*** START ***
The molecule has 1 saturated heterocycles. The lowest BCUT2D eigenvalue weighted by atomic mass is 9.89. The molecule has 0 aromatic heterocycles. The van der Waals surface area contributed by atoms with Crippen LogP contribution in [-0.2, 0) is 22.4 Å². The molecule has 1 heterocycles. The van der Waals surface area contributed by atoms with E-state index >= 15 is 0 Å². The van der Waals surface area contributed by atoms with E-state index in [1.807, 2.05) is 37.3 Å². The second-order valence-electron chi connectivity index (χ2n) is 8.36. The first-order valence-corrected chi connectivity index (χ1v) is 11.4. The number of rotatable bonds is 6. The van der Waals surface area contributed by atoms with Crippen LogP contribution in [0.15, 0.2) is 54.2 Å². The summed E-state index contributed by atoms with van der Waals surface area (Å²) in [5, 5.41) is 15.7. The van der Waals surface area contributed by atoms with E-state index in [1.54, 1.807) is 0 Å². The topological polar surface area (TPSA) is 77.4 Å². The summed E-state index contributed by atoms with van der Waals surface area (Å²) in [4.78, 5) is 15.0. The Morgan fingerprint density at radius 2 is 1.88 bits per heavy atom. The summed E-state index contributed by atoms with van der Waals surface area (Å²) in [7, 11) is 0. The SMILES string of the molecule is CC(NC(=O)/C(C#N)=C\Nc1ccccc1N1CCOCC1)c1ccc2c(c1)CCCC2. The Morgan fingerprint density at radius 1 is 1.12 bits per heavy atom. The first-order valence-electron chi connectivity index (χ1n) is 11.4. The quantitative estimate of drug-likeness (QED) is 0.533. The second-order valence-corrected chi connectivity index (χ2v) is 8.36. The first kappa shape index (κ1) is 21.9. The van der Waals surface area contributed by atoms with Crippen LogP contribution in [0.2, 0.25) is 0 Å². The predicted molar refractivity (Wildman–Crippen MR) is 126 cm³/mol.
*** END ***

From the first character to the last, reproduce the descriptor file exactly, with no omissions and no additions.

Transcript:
The molecule has 1 saturated heterocycles. The lowest BCUT2D eigenvalue weighted by atomic mass is 9.89. The molecule has 0 aromatic heterocycles. The van der Waals surface area contributed by atoms with Crippen LogP contribution in [-0.2, 0) is 22.4 Å². The molecule has 1 heterocycles. The van der Waals surface area contributed by atoms with E-state index >= 15 is 0 Å². The van der Waals surface area contributed by atoms with E-state index in [1.807, 2.05) is 37.3 Å². The second-order valence-electron chi connectivity index (χ2n) is 8.36. The first-order valence-corrected chi connectivity index (χ1v) is 11.4. The number of rotatable bonds is 6. The van der Waals surface area contributed by atoms with Crippen LogP contribution in [0.15, 0.2) is 54.2 Å². The summed E-state index contributed by atoms with van der Waals surface area (Å²) in [5, 5.41) is 15.7. The van der Waals surface area contributed by atoms with E-state index in [1.54, 1.807) is 0 Å². The topological polar surface area (TPSA) is 77.4 Å². The summed E-state index contributed by atoms with van der Waals surface area (Å²) in [4.78, 5) is 15.0. The Morgan fingerprint density at radius 2 is 1.88 bits per heavy atom. The summed E-state index contributed by atoms with van der Waals surface area (Å²) in [7, 11) is 0. The SMILES string of the molecule is CC(NC(=O)/C(C#N)=C\Nc1ccccc1N1CCOCC1)c1ccc2c(c1)CCCC2. The Morgan fingerprint density at radius 1 is 1.12 bits per heavy atom. The first-order valence-electron chi connectivity index (χ1n) is 11.4. The quantitative estimate of drug-likeness (QED) is 0.533. The second-order valence-corrected chi connectivity index (χ2v) is 8.36. The first kappa shape index (κ1) is 21.9. The van der Waals surface area contributed by atoms with Crippen LogP contribution in [0.2, 0.25) is 0 Å². The predicted molar refractivity (Wildman–Crippen MR) is 126 cm³/mol.